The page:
Jack writes about finally overcoming his Jerez hoodoo, and offers his thoughts on the dramatic crash that took out three big names at the front of the field.

Hi everyone,

That one had been a long time coming. Like four years a long time coming. Jerez has pretty much sucked for me since I got to MotoGP, and I hadn’t even managed to score a point here until this year, not one. So to get 10 points, finish sixth and be right up there all weekend makes me feel, let’s say, content. Could have been better, but really happy anyway.

I can’t help wondering what would have happened if I’d qualified better, and definitely if I’d started better, I had a bit of a shocker. I fell down to 16th at one stage on the first lap, so to pass a heap of guys and work my way though, that was pretty satisfying.

In the end, I was three places off the podium, but just 1.5 seconds behind (Andrea) Iannone who finished third, so that’s a bit frustrating. What if I’d been able to qualify further up, probably where I should have been? I easily got through to Q2 on Saturday – I was sixth-fastest in the overall practice times – so 12th in qualifying was a fair bit less than I wanted. That 1.5 seconds to someone who started five places ahead of me … yeah, frustrating. But only a little bit. Nine seconds off the victory, that makes me happy because it shows we’re making improvements.

It was a pretty warm one by the time we raced on Sunday, and this wasn’t a race you could do well in on the early laps, you had to have tyres that would last. I’d barely done any laps on the hard Michelins all weekend, so I popped a rear one in to get a feeling for it in Sunday morning warm-up. The track was only 16 degrees then and it ended up being 40 in the race at 2 o’clock, so maybe not the best preparation. But there was no way, for me anyway, you would have been able to race the medium and push it all the way for 25 laps, and the soft tyre, forget it. It was a bit of a step in the darkness, but really happy with the decision.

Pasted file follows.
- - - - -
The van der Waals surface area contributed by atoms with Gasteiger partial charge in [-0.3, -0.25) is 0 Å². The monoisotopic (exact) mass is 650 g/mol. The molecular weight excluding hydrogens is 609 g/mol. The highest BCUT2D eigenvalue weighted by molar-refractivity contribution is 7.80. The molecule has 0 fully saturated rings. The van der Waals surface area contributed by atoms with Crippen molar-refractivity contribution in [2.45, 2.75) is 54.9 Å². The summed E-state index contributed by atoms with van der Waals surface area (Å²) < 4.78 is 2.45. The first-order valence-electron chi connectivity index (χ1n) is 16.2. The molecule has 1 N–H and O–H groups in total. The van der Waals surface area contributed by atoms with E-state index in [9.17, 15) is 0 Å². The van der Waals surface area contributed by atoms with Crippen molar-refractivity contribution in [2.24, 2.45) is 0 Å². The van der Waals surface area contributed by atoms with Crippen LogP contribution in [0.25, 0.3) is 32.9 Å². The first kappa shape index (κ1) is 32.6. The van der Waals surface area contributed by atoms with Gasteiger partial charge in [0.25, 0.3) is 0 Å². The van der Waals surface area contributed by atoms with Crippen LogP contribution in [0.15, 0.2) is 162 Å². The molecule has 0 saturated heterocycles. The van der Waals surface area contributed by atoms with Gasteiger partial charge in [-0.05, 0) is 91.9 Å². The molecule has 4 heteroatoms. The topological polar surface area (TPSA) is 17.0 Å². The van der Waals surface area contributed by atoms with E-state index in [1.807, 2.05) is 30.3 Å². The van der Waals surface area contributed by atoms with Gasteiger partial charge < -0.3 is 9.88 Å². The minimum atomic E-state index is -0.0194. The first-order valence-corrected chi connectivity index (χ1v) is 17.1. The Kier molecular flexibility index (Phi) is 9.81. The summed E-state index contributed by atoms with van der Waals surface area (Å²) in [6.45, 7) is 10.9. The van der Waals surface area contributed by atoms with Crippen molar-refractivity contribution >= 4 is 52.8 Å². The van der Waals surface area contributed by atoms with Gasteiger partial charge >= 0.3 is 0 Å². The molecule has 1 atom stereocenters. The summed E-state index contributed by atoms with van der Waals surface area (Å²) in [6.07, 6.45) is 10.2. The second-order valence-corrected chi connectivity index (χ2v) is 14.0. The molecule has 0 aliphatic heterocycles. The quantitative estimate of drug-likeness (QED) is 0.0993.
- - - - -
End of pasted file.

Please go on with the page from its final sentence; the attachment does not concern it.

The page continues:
Everyone saw the crash that took out ‘Dovi’ (Andrea Dovizioso) and Jorge (Lorenzo) along with Dani (Pedrosa), and I was the third bike in a train with my teammate Danilo (Petrucci) and Valentino (Rossi) at the time, so it was crazy to see those guys all off their bikes and on the side of the track as we came through soon after – actually Dani’s bike was in the middle of the track, so we were a bit lucky there, especially as I was the last one of us to see it.

The whole thing was a bit odd. Dani, being a smaller guy like he is, was probably hanging off the side of the bike and didn’t see Lorenzo cutting back in, because Lorenzo does that sometimes. He should have been able to see Dani coming beneath him as he was cutting back, out of his peripheral vision he should have been able to spot that. ‘Dovi’ getting caught up in that, that sucks for him because he’s a championship contender, so to have points taken away like that is pretty harsh.

It was later that lap when I figured ‘hang on, we’re all top six now’ and that maybe a podium was on. Turn 6 where those guys went down is one the best passing spots and I was able to get Vale there to get up to fifth, but he got me back at the last corner with three laps left (my slowest lap of the race) and I didn’t get another shot at him the last two laps because I’d taken too much out of the front tyre coming back through early on. I was having a few moments, so it was time to mellow it down a little bit and bring it home. In the end, none of us got Iannone anyway – Danilo passed him for a lap, but Iannone came back. Fourth and sixth is a great result for the team though, for sure.

That’s four top 10s out of four for me now this season and I’m still top 10 in the championship, which was definitely the goal coming in this year after just missing last year, and being with a new team and all of that. Seems to me that it’s realistic to stay there, too. All weekend at Jerez I felt good, my injuries from before Austin didn’t bother me and I had really consistent pace at a track that probably doesn’t suit our bike and definitely hasn’t suited me in the past. That’s a really good sign.

I’ve got family over from home at the moment plus I’ve been spending some time with Billy Van Eerde as he did his first Red Bull Rookies races this weekend (give him a follow, he’s got a good head on his shoulders and I reckon he’s going to go really well), so there’s been a bit on. But we’re straight back into it tomorrow with a test at Jerez for Monday, and then it’s time to go back to Le Mans for the French GP. I feel closer to being a podium contender all the time now, and it’s all the small details where we’ll improve the most – the starts, first laps and that sort of thing. Tidy that up, and we can challenge for podiums in the future.

Cheers, Jack

This story originally appeared on redbull.com

Photos courtesy of Alma Pramac Racing